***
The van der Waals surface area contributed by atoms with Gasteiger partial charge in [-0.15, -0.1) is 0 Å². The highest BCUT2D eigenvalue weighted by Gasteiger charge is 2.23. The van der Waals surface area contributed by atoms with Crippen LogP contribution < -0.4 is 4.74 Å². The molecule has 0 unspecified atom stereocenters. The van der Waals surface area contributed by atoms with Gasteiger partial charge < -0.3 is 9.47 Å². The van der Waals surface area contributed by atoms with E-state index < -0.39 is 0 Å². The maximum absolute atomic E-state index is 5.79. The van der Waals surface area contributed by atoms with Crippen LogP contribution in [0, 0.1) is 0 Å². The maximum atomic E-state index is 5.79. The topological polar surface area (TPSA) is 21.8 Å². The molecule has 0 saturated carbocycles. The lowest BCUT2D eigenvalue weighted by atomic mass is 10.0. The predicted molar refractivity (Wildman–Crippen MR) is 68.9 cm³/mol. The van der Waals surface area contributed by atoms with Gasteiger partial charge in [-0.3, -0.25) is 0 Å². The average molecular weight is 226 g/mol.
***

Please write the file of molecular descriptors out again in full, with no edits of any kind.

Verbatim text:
The van der Waals surface area contributed by atoms with Gasteiger partial charge in [-0.15, -0.1) is 0 Å². The highest BCUT2D eigenvalue weighted by Gasteiger charge is 2.23. The van der Waals surface area contributed by atoms with Crippen LogP contribution < -0.4 is 4.74 Å². The molecule has 0 unspecified atom stereocenters. The van der Waals surface area contributed by atoms with Gasteiger partial charge < -0.3 is 9.47 Å². The van der Waals surface area contributed by atoms with E-state index < -0.39 is 0 Å². The maximum absolute atomic E-state index is 5.79. The van der Waals surface area contributed by atoms with Crippen LogP contribution in [0, 0.1) is 0 Å². The maximum atomic E-state index is 5.79. The topological polar surface area (TPSA) is 21.8 Å². The molecule has 0 saturated carbocycles. The lowest BCUT2D eigenvalue weighted by atomic mass is 10.0. The predicted molar refractivity (Wildman–Crippen MR) is 68.9 cm³/mol. The van der Waals surface area contributed by atoms with Gasteiger partial charge in [-0.3, -0.25) is 0 Å². The average molecular weight is 226 g/mol.